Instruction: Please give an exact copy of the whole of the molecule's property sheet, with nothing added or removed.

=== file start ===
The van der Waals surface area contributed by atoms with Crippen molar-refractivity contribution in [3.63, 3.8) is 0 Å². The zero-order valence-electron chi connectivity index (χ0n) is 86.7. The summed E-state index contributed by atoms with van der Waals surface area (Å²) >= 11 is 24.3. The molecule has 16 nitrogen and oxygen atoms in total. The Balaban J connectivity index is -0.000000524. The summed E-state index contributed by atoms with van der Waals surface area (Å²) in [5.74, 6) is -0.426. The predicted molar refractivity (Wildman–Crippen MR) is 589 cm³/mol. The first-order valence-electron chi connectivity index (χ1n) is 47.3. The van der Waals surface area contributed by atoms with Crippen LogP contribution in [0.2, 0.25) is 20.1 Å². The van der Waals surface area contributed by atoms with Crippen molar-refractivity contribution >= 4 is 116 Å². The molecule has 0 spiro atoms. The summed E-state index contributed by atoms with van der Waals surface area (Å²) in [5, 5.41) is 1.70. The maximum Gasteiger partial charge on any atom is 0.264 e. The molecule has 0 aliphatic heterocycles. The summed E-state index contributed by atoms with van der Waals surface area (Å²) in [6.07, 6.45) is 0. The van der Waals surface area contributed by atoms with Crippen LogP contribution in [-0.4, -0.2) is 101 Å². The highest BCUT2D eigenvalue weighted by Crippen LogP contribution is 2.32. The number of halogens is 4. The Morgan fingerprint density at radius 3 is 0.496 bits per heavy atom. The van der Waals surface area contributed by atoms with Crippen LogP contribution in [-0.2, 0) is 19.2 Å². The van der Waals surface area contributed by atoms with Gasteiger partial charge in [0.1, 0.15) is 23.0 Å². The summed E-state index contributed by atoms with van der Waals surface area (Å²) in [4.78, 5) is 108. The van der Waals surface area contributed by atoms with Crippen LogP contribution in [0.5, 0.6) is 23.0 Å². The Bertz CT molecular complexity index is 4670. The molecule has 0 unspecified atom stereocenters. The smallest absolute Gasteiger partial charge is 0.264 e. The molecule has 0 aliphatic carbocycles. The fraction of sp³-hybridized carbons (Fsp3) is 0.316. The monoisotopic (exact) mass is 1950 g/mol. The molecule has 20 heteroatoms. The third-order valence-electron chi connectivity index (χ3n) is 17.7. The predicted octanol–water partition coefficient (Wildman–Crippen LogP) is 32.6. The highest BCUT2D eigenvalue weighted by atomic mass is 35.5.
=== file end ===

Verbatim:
The van der Waals surface area contributed by atoms with Crippen molar-refractivity contribution in [3.63, 3.8) is 0 Å². The zero-order valence-electron chi connectivity index (χ0n) is 86.7. The summed E-state index contributed by atoms with van der Waals surface area (Å²) >= 11 is 24.3. The molecule has 16 nitrogen and oxygen atoms in total. The Balaban J connectivity index is -0.000000524. The summed E-state index contributed by atoms with van der Waals surface area (Å²) in [5.74, 6) is -0.426. The predicted molar refractivity (Wildman–Crippen MR) is 589 cm³/mol. The first-order valence-electron chi connectivity index (χ1n) is 47.3. The van der Waals surface area contributed by atoms with Crippen LogP contribution in [0.2, 0.25) is 20.1 Å². The van der Waals surface area contributed by atoms with Crippen molar-refractivity contribution >= 4 is 116 Å². The molecule has 0 spiro atoms. The summed E-state index contributed by atoms with van der Waals surface area (Å²) in [5, 5.41) is 1.70. The maximum Gasteiger partial charge on any atom is 0.264 e. The molecule has 0 aliphatic heterocycles. The summed E-state index contributed by atoms with van der Waals surface area (Å²) in [6.07, 6.45) is 0. The van der Waals surface area contributed by atoms with Crippen LogP contribution in [-0.4, -0.2) is 101 Å². The highest BCUT2D eigenvalue weighted by Crippen LogP contribution is 2.32. The number of halogens is 4. The Morgan fingerprint density at radius 3 is 0.496 bits per heavy atom. The van der Waals surface area contributed by atoms with Crippen LogP contribution in [-0.2, 0) is 19.2 Å². The van der Waals surface area contributed by atoms with Gasteiger partial charge in [0.1, 0.15) is 23.0 Å². The summed E-state index contributed by atoms with van der Waals surface area (Å²) in [4.78, 5) is 108. The van der Waals surface area contributed by atoms with Crippen LogP contribution in [0.5, 0.6) is 23.0 Å². The Bertz CT molecular complexity index is 4670. The molecule has 0 unspecified atom stereocenters. The smallest absolute Gasteiger partial charge is 0.264 e. The molecule has 0 aliphatic carbocycles. The fraction of sp³-hybridized carbons (Fsp3) is 0.316. The monoisotopic (exact) mass is 1950 g/mol. The molecule has 20 heteroatoms. The third-order valence-electron chi connectivity index (χ3n) is 17.7. The predicted octanol–water partition coefficient (Wildman–Crippen LogP) is 32.6. The highest BCUT2D eigenvalue weighted by atomic mass is 35.5.